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Q&A: Why African teams struggle at the highest level of soccer.
If the Black Stars had gone through to the semi-finals it would have been the furthest any African team has ever gone in World Cup history. GlobalPost talks to Steve Bloomfield, author of "Africa United: Soccer, Passion, Politics and the First World Cup in Africa" about African soccer.
GP: Why do you think African teams have not done as well as expected at the World Cup?
SB: Cameroon’s performance in 1990 was the breakthrough, reaching the quarter-finals but no one’s pushed on since then. It doesn’t help that three of the six African teams at this World Cup changed their coach in the months before the tournament. The other problem is the best
team in Africa, Egypt, who have won the African Cup of Nations the last three times, didn’t qualify.
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GP: Does the generally poor quality of the local game have something to do with it?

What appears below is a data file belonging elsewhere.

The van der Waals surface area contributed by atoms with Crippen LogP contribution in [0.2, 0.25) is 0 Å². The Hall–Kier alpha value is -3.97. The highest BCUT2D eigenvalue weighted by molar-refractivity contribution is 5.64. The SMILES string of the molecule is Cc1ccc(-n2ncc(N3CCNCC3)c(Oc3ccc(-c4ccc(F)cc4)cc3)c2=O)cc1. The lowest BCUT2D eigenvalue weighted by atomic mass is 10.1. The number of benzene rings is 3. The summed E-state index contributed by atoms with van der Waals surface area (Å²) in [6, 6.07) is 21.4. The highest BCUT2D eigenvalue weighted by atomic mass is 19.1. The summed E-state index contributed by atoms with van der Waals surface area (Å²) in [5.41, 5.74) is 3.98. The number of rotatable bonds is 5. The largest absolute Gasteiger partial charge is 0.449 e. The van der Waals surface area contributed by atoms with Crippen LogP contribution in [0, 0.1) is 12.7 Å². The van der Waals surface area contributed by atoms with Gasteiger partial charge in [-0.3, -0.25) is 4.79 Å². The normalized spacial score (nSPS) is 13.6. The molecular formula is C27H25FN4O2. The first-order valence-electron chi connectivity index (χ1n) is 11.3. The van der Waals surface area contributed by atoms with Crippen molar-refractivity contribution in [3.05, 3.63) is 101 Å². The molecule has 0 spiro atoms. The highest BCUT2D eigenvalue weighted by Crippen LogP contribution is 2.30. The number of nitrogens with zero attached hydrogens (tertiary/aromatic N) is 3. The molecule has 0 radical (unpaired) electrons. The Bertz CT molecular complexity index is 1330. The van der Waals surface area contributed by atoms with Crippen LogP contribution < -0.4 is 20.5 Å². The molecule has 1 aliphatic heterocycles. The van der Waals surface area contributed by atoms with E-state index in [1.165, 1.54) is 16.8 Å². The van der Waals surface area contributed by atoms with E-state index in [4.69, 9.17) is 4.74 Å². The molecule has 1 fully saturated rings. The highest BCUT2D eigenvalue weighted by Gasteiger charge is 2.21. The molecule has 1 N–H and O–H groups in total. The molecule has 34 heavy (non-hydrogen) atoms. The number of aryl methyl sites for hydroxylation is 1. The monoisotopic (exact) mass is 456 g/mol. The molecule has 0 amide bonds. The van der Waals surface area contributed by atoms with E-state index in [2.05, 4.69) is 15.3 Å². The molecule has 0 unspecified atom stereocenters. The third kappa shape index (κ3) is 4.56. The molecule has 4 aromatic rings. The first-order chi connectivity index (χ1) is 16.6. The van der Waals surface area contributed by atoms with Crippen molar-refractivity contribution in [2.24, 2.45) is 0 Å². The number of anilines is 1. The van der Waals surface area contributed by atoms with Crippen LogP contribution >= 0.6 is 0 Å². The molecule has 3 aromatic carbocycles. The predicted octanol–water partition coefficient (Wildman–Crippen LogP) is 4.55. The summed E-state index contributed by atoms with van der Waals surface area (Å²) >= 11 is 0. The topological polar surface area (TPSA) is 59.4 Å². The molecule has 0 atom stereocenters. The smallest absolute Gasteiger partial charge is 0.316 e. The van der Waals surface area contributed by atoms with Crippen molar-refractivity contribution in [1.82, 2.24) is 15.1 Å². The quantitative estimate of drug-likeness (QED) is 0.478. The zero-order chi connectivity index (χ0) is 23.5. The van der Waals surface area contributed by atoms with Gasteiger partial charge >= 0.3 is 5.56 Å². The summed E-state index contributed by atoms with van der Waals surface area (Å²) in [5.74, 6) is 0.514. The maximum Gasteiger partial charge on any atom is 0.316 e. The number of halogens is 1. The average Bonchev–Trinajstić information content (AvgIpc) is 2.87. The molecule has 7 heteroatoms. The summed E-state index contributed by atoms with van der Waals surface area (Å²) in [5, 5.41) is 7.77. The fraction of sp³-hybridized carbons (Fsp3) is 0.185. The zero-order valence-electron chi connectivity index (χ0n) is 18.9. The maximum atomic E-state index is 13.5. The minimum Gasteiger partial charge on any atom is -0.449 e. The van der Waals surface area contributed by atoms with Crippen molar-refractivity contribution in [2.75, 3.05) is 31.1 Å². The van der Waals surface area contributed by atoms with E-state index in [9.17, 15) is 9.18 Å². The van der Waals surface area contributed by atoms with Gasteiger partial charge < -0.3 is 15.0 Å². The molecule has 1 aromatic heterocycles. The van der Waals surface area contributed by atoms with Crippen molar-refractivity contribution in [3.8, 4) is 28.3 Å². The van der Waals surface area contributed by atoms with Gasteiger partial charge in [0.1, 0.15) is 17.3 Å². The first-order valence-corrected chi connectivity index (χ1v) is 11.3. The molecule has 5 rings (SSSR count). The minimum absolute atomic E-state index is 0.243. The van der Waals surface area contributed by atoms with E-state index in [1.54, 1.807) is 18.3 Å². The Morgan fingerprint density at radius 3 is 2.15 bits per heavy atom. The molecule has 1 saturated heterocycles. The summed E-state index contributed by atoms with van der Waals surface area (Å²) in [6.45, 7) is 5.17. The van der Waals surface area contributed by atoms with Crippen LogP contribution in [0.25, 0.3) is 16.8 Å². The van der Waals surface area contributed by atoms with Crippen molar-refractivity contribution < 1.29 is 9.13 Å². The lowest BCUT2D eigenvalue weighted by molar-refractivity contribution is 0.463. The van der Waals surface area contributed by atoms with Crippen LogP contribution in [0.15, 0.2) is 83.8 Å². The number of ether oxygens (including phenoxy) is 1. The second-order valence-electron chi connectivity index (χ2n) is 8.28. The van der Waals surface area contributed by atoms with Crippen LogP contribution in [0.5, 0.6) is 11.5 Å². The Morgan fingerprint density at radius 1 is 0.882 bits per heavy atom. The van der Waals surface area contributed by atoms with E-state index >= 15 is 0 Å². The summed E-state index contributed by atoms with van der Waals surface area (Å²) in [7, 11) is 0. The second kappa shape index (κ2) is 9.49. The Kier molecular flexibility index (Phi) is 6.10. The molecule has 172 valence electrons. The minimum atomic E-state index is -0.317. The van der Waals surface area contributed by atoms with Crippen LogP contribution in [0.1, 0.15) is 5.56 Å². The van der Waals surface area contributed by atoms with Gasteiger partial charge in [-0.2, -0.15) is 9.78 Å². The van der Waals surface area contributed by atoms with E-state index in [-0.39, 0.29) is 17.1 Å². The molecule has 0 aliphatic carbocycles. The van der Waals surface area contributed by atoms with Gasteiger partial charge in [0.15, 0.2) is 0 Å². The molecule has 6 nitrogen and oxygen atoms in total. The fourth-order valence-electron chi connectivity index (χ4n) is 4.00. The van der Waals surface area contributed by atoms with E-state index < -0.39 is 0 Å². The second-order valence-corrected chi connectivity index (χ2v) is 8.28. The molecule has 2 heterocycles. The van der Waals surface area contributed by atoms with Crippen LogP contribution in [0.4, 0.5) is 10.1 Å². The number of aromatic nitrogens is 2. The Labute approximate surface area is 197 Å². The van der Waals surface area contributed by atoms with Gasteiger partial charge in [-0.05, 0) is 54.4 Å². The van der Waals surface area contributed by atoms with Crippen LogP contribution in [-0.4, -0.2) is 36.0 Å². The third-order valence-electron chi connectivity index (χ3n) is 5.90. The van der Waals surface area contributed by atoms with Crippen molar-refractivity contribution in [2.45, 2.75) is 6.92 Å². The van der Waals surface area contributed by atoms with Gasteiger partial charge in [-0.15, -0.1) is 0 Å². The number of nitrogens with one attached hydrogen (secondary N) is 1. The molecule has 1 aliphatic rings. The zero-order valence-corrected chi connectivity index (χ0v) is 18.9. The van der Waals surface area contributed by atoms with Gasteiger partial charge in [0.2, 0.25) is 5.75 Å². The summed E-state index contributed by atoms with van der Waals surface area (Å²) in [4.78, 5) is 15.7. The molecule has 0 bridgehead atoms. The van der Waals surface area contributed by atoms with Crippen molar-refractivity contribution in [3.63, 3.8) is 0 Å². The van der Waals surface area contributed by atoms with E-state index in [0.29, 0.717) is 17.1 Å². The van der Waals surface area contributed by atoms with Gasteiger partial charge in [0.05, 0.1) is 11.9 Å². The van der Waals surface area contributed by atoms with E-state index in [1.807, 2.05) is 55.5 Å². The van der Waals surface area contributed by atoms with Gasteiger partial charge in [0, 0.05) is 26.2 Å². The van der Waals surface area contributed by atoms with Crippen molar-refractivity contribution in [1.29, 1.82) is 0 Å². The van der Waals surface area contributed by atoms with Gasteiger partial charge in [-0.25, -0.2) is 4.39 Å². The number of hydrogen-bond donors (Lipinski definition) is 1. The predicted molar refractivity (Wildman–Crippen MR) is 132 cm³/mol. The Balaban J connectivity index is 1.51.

SB: Too much football in Africa simply isn’t good enough and that means it doesn’t get the fans and the sponsorship it needs to improve.
As a fan are you going to watch the English Premiership on television or go to your local rundown stadium to watch 22 guys you’ve never heard of play bad football on a worse pitch? Satellite television and the marketing power of European clubs had a devastating effect on the local game because local leagues just can’t compete in quality and that has the potential to damage the next generation of African footballers.
GP: The World Cup has been going since 1930 but this is the first time Africa has hosted the tournament. What took so long?
SB: Egypt was the first African country to enter in 1934. By the 1960s Africa was still ignored. It’s really only in the last 20 years that African soccer has been recognized by the rest of the world as
important. Gradually representation has increased to six teams and with that came the idea that it is time for Africa to host a World Cup.